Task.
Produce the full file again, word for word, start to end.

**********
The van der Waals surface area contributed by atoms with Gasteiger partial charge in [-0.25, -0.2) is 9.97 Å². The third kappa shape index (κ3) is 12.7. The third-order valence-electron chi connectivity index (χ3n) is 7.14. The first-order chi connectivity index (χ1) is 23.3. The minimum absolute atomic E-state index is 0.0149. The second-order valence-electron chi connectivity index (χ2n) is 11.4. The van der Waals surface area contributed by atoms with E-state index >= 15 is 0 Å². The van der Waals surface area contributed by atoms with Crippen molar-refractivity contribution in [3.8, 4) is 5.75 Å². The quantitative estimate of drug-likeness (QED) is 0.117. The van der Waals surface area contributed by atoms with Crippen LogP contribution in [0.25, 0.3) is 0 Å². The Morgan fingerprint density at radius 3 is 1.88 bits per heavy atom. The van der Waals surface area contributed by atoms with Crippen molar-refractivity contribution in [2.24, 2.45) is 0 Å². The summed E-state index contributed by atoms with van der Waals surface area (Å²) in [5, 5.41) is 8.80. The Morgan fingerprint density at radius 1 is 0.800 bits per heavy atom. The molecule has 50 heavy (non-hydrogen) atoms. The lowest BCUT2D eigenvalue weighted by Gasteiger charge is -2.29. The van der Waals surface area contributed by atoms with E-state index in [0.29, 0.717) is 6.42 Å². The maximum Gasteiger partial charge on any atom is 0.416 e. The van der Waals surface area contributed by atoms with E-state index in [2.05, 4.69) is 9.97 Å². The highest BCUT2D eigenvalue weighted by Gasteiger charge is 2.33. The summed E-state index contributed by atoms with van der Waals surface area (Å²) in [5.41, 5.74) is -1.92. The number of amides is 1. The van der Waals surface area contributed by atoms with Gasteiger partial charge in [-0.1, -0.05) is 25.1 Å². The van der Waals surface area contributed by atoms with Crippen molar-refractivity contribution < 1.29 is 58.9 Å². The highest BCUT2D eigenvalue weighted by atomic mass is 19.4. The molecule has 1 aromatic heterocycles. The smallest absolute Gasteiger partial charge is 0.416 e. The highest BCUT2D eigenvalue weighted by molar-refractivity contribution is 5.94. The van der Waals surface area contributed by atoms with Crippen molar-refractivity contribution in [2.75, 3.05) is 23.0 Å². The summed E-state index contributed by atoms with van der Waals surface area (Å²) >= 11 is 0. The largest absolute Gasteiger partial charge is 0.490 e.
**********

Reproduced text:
The van der Waals surface area contributed by atoms with Gasteiger partial charge in [-0.25, -0.2) is 9.97 Å². The third kappa shape index (κ3) is 12.7. The third-order valence-electron chi connectivity index (χ3n) is 7.14. The first-order chi connectivity index (χ1) is 23.3. The minimum absolute atomic E-state index is 0.0149. The second-order valence-electron chi connectivity index (χ2n) is 11.4. The van der Waals surface area contributed by atoms with E-state index >= 15 is 0 Å². The van der Waals surface area contributed by atoms with Crippen molar-refractivity contribution in [3.8, 4) is 5.75 Å². The quantitative estimate of drug-likeness (QED) is 0.117. The van der Waals surface area contributed by atoms with Crippen LogP contribution in [0.25, 0.3) is 0 Å². The Morgan fingerprint density at radius 3 is 1.88 bits per heavy atom. The van der Waals surface area contributed by atoms with Crippen molar-refractivity contribution in [2.24, 2.45) is 0 Å². The summed E-state index contributed by atoms with van der Waals surface area (Å²) in [5, 5.41) is 8.80. The Morgan fingerprint density at radius 1 is 0.800 bits per heavy atom. The molecule has 50 heavy (non-hydrogen) atoms. The lowest BCUT2D eigenvalue weighted by Gasteiger charge is -2.29. The van der Waals surface area contributed by atoms with E-state index in [0.29, 0.717) is 6.42 Å². The maximum Gasteiger partial charge on any atom is 0.416 e. The van der Waals surface area contributed by atoms with E-state index in [2.05, 4.69) is 9.97 Å². The highest BCUT2D eigenvalue weighted by Gasteiger charge is 2.33. The summed E-state index contributed by atoms with van der Waals surface area (Å²) in [5.41, 5.74) is -1.92. The number of amides is 1. The van der Waals surface area contributed by atoms with Gasteiger partial charge in [-0.1, -0.05) is 25.1 Å². The van der Waals surface area contributed by atoms with Crippen molar-refractivity contribution < 1.29 is 58.9 Å². The highest BCUT2D eigenvalue weighted by atomic mass is 19.4. The molecule has 1 aromatic heterocycles. The smallest absolute Gasteiger partial charge is 0.416 e. The highest BCUT2D eigenvalue weighted by molar-refractivity contribution is 5.94. The van der Waals surface area contributed by atoms with Crippen molar-refractivity contribution in [2.75, 3.05) is 23.0 Å². The summed E-state index contributed by atoms with van der Waals surface area (Å²) >= 11 is 0. The largest absolute Gasteiger partial charge is 0.490 e.